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Study: Movies with Sex, Nudity Don't Sell

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By Jennifer Riley, Christian Post Reporter
January 28, 2010|2:48 pm

Hollywood would have people believe that sex and nudity sell at the box office. But a recent study shows statistically sex scenes do not translate to ticket sales.

Dean Keith Simonton, professor of psychology at the University of California, Davis and independent Vancouver-based researcher Anemone Cerridwen analyzed data for 914 films released between 2001 and 2005. Their conclusions on the effects of nudity and sex scenes on ticket sales and critical reviews were published in the latest issue of the journal of “Psychology of Aesthetics, Creativity, and the Arts,” a publication of the American Psychological Association.

“All in all, it appears that sex may neither sell nor impress,” write the authors in their article, “Sex Doesn’t Sell – nor Impress! Content, Box Office, Critics, and Awards in Mainstream Cinema.”

“This null effect might suggest most cinematic sex is in fact gratuitous,” the researchers write. “At present, no filmmaker should introduce such content under the assumption that it guarantees a big box office, earns critical acclaim, or wins movie awards.”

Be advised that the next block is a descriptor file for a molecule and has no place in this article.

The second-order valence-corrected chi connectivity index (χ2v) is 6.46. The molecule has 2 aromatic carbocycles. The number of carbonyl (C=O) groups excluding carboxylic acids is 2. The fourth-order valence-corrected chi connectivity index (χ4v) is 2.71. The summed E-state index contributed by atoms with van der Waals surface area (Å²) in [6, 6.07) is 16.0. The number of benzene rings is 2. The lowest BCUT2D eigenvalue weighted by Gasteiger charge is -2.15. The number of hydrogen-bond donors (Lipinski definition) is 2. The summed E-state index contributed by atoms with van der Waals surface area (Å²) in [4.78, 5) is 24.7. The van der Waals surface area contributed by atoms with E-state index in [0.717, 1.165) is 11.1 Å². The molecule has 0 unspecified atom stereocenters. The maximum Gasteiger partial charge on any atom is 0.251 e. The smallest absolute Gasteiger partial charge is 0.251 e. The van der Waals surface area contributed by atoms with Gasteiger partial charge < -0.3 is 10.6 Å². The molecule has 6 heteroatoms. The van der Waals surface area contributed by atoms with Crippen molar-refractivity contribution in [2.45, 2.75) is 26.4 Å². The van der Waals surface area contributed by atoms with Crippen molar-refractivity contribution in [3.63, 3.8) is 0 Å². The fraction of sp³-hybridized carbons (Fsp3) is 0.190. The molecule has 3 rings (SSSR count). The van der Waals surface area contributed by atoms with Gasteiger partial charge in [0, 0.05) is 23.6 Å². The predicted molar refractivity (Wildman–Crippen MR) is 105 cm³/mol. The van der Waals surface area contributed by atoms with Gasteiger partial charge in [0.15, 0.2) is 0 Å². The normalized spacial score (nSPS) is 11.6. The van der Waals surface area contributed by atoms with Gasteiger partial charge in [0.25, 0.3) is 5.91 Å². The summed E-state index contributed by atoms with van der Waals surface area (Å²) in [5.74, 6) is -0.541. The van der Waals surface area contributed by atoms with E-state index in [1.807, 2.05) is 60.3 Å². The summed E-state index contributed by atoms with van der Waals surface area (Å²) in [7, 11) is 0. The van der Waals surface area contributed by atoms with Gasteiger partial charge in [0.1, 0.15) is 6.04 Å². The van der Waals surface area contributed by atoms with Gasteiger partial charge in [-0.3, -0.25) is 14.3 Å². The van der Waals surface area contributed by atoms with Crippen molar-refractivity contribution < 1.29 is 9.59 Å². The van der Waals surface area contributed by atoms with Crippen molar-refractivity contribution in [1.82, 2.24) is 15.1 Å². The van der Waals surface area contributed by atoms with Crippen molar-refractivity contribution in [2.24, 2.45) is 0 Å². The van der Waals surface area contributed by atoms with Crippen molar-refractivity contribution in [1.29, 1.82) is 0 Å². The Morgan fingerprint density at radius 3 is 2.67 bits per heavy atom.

Top-grossing films among those analyzed included “Shrek 2,” “Spider-Man,” “Star Wars Episode III: Revenge of the Sith” and “The Lord of the Rings: The Return of the King,” all of which contained at most only mild sex and/or nudity. The biggest box office hits of all time, which include “Gone with the Wind” and “Star Wars,” reaffirm the idea that sex does not sell.

The researchers noted that sex did not only sell poorly in the domestic box office, but also internationally.

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Cerridwen, who began researching the topic a decade ago as an actress who was uncomfortable with the sexual content in her acting class, said to CNN: "I do believe that there are a fair number of people in the film industry who want to make better films, and this study may give them some ammunition."

"I know that Hollywood has been trying to make more family-friendly films for a while (since the '90s) and it seems to be helping ticket sales, so my guess is that this research would complement that," she said.

Though the study found sex did not sell at the box office, it found that movies with violence did on average sell more tickets.

 

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